“Fly along with me, I can’t quite make it alone.” Foo Fighters, Learn to Fly
Denise Johns is a fan of 90s grunge bands, a self-avowed superfan of the band Foo Fighters (having attended six concerts and counting,) and has been the counselor at Our Lady of Perpetual Help school for the past ten years. In that role she has flown along with countless families and students.
From a young age Denise knew that she wanted to help other people, describing it as, “I feel this is always who I was.” Her undergraduate degree is in criminal justice because, at the time, she felt becoming a police officer was the best opportunity to help others. However, as graduation neared, Denise realized “I was not meant for this.” Instead, she decided pursue counseling, becoming a copilot and flying along with those who were in most need of it.
Her first job was in a school setting which convinced Denise that she had no desire to become a teacher, but that she wanted to work with children. Following that, she worked with a number of community resource organizations as a foster care therapist and then helping parents who had lost their children through court actions to reconnect with them. In this latter position Denise gained some of the most valuable lessons that have influenced her own life. “These mothers were at their lowest but still loved their children so much, and I realized they loved their kids as much as I loved my own.”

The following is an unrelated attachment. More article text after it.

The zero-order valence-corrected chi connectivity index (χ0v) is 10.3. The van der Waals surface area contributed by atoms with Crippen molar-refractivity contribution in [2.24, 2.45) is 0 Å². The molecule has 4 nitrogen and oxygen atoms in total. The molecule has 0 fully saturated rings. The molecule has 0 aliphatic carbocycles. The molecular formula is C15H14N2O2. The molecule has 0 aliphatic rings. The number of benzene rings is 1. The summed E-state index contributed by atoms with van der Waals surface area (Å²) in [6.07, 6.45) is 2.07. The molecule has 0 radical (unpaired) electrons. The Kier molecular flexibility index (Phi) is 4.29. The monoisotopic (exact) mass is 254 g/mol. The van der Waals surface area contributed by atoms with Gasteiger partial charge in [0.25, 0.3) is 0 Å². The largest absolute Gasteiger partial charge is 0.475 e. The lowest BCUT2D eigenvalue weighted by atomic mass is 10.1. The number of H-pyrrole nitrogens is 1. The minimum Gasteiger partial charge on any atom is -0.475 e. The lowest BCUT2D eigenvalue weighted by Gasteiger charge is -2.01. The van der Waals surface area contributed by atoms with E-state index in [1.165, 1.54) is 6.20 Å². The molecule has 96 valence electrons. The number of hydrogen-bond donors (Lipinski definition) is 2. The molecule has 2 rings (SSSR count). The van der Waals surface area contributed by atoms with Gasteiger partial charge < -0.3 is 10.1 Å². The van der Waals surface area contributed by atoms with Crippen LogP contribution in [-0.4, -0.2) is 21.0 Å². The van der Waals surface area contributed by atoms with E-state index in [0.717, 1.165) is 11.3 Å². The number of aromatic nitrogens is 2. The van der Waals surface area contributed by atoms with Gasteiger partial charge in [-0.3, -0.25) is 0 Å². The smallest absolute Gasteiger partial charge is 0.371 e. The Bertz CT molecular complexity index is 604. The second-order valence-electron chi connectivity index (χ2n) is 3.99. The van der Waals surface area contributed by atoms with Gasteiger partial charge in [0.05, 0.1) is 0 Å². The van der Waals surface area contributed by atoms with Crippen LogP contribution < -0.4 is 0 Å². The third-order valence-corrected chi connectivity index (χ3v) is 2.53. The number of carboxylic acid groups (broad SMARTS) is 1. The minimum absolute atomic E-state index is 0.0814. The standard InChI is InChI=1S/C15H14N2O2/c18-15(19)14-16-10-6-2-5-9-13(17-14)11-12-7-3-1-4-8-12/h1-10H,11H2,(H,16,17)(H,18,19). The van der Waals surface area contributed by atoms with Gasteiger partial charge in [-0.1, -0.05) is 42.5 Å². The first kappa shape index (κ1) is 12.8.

After living in Cincinnati for some time, career changes drew Denise’s family to Grove City. They were looking at houses and attended a Mass at Our Lady of Perpetual Help. Later that night, Denise dreamed of the parish and realized she was “meant to be here.” With the transfer of the former Our Lady school counselor, Denise accepted the position and started full-time the same day the Julie Freeman became the school’s principal.